We are in the midst of a worldwide epidemic of diabetes and obesity. A central component of these disorders is insulin resistance. Insulin resistance is the product of gene-environment interactions. A recently identified major mediator of these gene-environment interactions is the gut microbiome. To begin to dissect the role of the microbiome in gene-environment interactions in the pathogenesis of type 2 diabetes and obesity, we have developed a novel model taking advantage of three strains of laboratory mice: C57Bl6/J and 129S1 mice from Jax (B6J and 129J) and 129S6 mice from Taconic (129T). When challenged with high fat diet (HFD), B6J mice are insulin resistant and obesity- and diabetes-prone, while 129J mice are insulin sensitive and obesity- and diabetes-resistant. 129T mice, which are similar genetically to 129J, on the other hand, gain almost as much weight as B6J mice on HFD, but remain insulin sensitive and non-diabetic, i.e., are a model of ?metabolically healthy? obesity. While genetics plays a role in these phenotypic differences, the microbiome also contributes. Thus, some of these differences can be reduced or modified by breeding the mice in the same environment or by treating the mice with antibiotics to alter the microbiome. These differences in phenotype are paralleled by differences in insulin signaling at the molecular level. Importantly, the propensity to metabolic syndrome and abnormalities in insulin signaling can be transferred in part to germ-free mice by fecal transplant. Using non-targeted metabolomics, we have shown that these effects of the microbiome are associated with dramatic changes in the levels of multiple circulating metabolites, including both known and unknowns. The major goal of this project is to identify microbiota and metabolites which are altered by the changing microbiome and contribute to insulin resistance and metabolic dysregulation.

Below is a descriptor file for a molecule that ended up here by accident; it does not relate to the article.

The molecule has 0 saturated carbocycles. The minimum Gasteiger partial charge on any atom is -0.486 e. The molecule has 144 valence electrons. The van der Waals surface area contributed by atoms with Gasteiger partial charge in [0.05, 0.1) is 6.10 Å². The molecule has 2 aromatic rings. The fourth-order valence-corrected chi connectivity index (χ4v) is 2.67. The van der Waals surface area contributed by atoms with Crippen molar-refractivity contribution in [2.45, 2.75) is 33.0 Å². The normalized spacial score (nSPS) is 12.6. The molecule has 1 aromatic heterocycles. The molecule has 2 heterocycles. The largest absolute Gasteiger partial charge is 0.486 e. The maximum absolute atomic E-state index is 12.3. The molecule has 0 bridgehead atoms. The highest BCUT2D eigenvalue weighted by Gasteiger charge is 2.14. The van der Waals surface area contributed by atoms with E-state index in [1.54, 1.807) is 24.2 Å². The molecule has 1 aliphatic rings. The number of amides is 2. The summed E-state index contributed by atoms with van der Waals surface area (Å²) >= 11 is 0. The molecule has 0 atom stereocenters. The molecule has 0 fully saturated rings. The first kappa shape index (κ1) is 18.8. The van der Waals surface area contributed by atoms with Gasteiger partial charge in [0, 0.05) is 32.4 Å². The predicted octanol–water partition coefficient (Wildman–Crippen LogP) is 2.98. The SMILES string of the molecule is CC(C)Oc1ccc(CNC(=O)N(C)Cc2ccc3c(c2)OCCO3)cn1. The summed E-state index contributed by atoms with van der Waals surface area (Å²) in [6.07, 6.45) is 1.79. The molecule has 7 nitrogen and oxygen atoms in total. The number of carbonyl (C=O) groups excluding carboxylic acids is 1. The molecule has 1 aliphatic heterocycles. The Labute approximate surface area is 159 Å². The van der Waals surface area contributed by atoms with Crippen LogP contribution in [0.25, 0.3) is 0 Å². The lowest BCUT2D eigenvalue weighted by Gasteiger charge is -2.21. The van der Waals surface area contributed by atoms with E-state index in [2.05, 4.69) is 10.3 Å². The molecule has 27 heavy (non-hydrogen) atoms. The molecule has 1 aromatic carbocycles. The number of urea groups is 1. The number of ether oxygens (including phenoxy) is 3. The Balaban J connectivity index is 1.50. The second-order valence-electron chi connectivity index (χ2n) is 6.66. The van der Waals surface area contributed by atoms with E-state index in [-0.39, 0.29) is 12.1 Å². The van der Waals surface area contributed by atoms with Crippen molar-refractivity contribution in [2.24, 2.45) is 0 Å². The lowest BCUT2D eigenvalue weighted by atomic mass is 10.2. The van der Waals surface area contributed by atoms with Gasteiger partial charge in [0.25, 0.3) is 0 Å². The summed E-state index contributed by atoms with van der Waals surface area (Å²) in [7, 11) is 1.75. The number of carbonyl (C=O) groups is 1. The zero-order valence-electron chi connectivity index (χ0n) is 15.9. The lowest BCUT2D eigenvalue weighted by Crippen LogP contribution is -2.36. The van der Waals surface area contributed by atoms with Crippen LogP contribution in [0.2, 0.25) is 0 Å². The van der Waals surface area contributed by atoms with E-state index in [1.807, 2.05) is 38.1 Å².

The specific aims are: 1) Using our robust model of mice on three different genetic backgrounds, we will define how changes in gut microbiota, as assessed by metagenomic analysis, in response to high fat and high carbohydrate diets, as well as exercise, are related to alterations in insulin signaling and metabolic phenotype; we will also determine how host-genetics interacts with gut microbiota to affect the metabolome by microbiome transfer into mice with different genetic risk of diabetes and metabolic syndrome. 2) Define how changes in the community of microbiota and their metagenomic representation relate to changes in the plasma/cecal metabolome across all models, and how these contribute to the insulin resistance in these models. We will also integrate the metabolomics data to create complete metabolic networks. 3) Integrate metabolomic data across all models to prioritize the unknown metabolites linked to insulin resistance for identification; and determine how both the known and the newly-identified unknown metabolites linked to insulin resistance alter insulin signaling in vitro and in vivo. Together these data will allow us to define the role of the microbiome and its associated metabolome in insulin resistance and metabolic dysregulation and how these interact with host genetics in this process.
A major mediator of the gene-environment interactions in development of diabetes, obesity and metabolic syndrome is the gut microbiome and its impact on the circulating metabolome. To begin to dissect the role of the microbiome in gene-environment interactions in the pathogenesis of type 2 diabetes and obesity, we have developed a novel model taking advantage of three strains of laboratory mice which vary in their level of insulin resistance and development of obesity and diabetes in response to high fat diet challenge. The major goal of this project is to identify microbiota and metabolites which are altered by the changing microbiome and contribute to insulin resistance and metabolic dysregulation across these models in response to different diets and exercise; identify the highly regulated unknown metabolites that are linked to insulin resistance; and determine how both the known and the newly-identified unknown metabolites linked to insulin resistance alter insulin signaling in vitro and in vivo.